JH:
I’ve known thousands of musicians who are al friends of mine or were in the past and there are so many talented people out there. Honestly, I don’t think our level of talent is what has gotten to where we’re at now as much as the things we’ve gained from people you mentioned- Eckhart Tolle, Carl Jung, some of the morals learned from Jesus. Those are the people’s thoughts that, at some kind of core level in who we are, have allowed us to weather and persevere through all these hardships that would have broken us up as a band as we’ve seen with people more talented than us break apart. The music can only get you so far when life gets really tough and real.

Going back to musical influences, what the first concert attended?
JH:
I think my first concert was Petra and Grammatrain because at the time, like I said earlier, I grew up in the church and my parents only let me listen to Christian music. I wasn’t allowed to listen to a lot of good music. There are some good Christian bands, but most of it’s not very good. (chuckles) We went to the show and it was Petra, who were like this 80s hard rock, almost a ‘hair’ band kind of sound. Then, there was a band called Grammatrain which was a little more like Seattle grunge kind of stuff. That was the day I will always remember that I decided that I wanted to do what I’m doing now. I was like seven years old, and I just remember seeing the drummer and pointing at him and looking up at my dad and having chills. As a seven year old, I remember feeling that and being like ‘I wanna do that.’

What can we expect from the new album?
JH:
The record’s going to be self-titled. It really felt like the first record that all the pieces of the puzzle came together. Paul (drums) was on this record and he was like the final missing piece so that’s why it’s self titled even though it’s not our first record because we feel like it’s just Nothing More, it represents who we are. It’s a thick record. We had about three, maybe even over three years of experience, and even maybe more than that in life experiences, that got poured into the record. It was a lot of struggle and it was just a hard time. So unfortunately, the sad truth, but kind of silver lining to it all is that sometimes you get the best music or art or expression out of those situations, and I think that we got a lot out of those situations. So we’re very proud of it because it’s representative of a lot of sh*t that we went through and it was a healing process for us to finish each one of those songs.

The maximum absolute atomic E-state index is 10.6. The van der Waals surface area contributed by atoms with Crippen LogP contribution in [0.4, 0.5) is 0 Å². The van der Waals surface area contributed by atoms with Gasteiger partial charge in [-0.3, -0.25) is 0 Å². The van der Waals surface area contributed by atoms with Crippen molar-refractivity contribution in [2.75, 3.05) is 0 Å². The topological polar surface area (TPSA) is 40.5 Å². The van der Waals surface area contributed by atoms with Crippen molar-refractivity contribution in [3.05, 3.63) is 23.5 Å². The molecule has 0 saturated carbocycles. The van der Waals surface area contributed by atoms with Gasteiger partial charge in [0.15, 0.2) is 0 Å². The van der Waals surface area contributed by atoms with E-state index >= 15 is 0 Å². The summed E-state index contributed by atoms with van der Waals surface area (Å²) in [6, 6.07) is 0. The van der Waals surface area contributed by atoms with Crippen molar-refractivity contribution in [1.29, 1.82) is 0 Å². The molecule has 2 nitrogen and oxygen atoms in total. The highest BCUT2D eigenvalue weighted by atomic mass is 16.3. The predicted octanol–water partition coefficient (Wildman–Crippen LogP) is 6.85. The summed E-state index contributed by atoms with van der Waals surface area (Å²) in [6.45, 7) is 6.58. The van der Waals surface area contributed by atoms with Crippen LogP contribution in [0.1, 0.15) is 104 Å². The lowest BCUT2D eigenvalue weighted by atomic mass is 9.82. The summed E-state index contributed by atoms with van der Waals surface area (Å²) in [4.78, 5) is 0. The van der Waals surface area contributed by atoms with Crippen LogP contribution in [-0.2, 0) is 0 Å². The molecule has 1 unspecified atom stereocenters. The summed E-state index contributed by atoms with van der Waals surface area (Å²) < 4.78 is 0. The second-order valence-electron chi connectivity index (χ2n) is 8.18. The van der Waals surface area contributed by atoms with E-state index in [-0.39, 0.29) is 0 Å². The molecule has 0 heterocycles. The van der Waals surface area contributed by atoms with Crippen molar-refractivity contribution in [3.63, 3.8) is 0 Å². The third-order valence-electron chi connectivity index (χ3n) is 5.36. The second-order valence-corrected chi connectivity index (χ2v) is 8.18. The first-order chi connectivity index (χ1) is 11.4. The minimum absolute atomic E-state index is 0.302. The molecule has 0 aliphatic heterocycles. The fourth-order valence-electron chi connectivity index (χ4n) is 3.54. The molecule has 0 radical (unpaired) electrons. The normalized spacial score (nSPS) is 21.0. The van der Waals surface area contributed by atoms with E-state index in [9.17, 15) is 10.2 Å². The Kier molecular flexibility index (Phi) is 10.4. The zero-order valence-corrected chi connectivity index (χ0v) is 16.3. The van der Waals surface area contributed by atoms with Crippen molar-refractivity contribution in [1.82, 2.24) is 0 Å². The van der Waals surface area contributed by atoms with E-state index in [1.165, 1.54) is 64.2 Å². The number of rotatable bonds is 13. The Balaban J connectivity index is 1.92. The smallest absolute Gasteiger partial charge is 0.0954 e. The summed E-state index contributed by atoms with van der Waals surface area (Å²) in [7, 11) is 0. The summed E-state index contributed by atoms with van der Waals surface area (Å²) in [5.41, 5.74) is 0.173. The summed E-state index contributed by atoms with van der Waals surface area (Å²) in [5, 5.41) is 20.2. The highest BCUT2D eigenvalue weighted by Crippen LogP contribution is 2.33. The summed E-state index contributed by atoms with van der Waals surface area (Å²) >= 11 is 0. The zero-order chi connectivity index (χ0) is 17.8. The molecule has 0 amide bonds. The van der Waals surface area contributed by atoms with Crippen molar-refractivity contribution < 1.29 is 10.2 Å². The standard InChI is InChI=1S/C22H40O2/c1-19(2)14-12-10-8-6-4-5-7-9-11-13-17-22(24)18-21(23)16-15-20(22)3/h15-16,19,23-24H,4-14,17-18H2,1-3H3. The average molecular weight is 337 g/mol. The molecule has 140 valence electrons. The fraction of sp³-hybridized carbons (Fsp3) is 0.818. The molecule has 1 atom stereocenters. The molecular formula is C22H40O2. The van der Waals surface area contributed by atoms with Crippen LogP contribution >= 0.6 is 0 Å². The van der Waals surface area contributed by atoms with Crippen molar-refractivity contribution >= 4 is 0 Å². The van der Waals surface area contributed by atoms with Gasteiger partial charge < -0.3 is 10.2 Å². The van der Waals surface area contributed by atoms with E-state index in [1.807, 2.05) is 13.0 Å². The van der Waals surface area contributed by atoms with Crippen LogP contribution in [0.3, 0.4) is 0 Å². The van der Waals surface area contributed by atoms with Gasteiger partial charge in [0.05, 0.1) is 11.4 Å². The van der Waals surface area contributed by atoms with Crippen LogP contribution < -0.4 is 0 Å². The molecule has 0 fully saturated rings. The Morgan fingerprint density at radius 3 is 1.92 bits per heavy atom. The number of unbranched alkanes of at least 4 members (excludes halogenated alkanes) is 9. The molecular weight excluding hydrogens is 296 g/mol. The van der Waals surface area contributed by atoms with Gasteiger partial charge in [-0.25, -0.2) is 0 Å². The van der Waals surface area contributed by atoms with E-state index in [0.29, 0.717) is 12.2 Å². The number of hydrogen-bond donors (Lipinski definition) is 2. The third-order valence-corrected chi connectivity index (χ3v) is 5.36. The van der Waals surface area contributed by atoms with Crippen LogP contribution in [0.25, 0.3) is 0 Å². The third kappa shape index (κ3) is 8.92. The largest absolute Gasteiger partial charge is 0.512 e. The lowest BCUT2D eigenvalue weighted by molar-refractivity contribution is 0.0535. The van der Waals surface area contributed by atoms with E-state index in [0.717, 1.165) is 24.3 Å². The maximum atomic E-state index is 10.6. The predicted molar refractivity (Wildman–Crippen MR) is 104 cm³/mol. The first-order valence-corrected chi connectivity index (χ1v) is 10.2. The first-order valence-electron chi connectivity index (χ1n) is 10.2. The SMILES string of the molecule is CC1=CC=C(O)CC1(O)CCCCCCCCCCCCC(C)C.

These progressive alt rockers are hitting the road in a major way this Summer leading up to the release of their self titled album including day two of Carolina Rebellion, Rock On The Range, and various dates with Killswitch Engage and Battlecross. Look for Nothing More’s self titled album to hit stores June 24 and catch them on one the many tour and festival dates they have coming up to see the spectacular stage show that exudes energy, passion and definitely separates Nothing More from their peers in both an aurally stunning and aesthetically pleasing way. Having already secured a place with Eleven Seven Music (home of Motley Crue, Papa Roach and Five Finger Death Punch) earlier this year Nothing More is already on the right track to blow minds in 2014 and you don’t want to miss their ascent to world domination.

Check out the video for their latest single “This Is The Time (Ballast)”!